It should come as no surprise that when Resop was pulling photos to serve as inspiration, many of them were taken in sumptuous hotels.
“I love hotel lobbies,” Resop says.
Another theme that’s prevalent in the home is Asian design, something Resop says stems from the three years she lived in Guam. The master bedroom is unmistakably Asian-themed with its rosewood headboard that was handcrafted in China, a Persian rug purchased at Michael Fine Art in San Francisco and a piece of Asian-influenced watercolor art created by Julie Keaten-Reed, an artist the couple discovered at Madison’s Art Fair on the Square.
The Asian styling carries into master bath as well, and can specifically be seen in the cabinetry.
“I showed Dondi an antique Asian cabinet I liked,” Resop says. “She saw it and said that we could recreate that look. We chose the cabinets and I ordered the hardware from an Asian furniture supply store online. It looks just like an antique cabinet.”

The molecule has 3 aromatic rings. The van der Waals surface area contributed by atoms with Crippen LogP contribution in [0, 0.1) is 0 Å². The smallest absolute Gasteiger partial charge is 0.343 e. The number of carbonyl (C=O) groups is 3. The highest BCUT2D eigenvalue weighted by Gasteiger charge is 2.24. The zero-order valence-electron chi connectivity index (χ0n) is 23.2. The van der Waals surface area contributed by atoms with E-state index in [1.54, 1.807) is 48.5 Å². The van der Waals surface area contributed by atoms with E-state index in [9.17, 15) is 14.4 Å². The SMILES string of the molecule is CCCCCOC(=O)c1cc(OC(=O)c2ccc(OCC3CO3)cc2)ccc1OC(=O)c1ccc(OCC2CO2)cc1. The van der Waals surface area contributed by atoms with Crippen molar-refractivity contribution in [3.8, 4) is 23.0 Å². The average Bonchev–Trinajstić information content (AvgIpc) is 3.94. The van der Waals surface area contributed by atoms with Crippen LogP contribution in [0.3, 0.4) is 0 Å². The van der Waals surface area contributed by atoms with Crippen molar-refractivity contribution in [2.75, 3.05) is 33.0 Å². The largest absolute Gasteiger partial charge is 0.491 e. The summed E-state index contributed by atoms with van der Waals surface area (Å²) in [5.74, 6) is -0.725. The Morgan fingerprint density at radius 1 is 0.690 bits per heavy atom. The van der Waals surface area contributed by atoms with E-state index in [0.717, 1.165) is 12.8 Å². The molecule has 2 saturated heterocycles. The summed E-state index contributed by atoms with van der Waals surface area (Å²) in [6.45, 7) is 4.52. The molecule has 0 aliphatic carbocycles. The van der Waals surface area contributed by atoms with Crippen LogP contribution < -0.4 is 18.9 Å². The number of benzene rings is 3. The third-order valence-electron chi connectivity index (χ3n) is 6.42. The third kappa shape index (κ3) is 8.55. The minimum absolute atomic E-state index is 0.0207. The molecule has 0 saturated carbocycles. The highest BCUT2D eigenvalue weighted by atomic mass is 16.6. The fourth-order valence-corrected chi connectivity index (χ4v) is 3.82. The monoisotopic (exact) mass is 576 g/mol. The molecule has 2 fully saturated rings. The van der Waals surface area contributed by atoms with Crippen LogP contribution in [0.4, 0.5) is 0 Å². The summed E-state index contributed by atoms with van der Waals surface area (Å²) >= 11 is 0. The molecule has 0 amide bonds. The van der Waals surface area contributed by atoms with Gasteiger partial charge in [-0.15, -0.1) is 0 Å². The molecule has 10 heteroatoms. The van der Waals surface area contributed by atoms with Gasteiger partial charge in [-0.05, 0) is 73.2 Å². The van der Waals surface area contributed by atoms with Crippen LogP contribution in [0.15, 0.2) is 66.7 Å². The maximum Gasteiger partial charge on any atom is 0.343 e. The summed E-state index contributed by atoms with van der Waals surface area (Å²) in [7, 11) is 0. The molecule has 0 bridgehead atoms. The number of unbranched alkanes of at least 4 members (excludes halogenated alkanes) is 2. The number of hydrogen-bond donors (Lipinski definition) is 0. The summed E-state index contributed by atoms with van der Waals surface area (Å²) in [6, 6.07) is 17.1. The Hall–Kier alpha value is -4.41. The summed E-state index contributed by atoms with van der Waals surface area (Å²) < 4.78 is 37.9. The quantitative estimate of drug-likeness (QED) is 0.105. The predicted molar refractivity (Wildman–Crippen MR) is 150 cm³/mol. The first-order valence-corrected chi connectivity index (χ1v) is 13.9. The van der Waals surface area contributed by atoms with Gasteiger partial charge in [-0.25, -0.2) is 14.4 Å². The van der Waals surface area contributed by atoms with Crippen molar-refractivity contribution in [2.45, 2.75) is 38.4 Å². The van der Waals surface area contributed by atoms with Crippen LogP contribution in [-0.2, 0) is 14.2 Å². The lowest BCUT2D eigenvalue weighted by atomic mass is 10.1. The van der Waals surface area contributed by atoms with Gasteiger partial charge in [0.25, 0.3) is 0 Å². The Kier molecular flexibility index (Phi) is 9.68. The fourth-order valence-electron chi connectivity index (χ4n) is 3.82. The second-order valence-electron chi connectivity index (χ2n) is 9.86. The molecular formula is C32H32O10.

This exuberant home truly comes alive when it’s filled with Resop and Richman’s friends and neighbors. On a patio constructed by Olson Toon Landscaping, the couple revels in holding outdoor dinner parties and cookouts, but if the weather turns chilly, guests are delighted to find themselves amid the exquisite décor inside.
Resop reflects on her love for this home. “It is a gathering place for friends to enjoy sunshine, sunsets, moonrises, food, champagne and wine while sharing laughter, music and good conversation.”
This home was featured in the Madison: Spring 2018 issue. For more photos of featured Madison homes, visit the Madison Gallery page.
NEI-TURNER MEDIA GROUP
400 Broad Street, Unit D
Lake Geneva, WI 53147
Email the Editor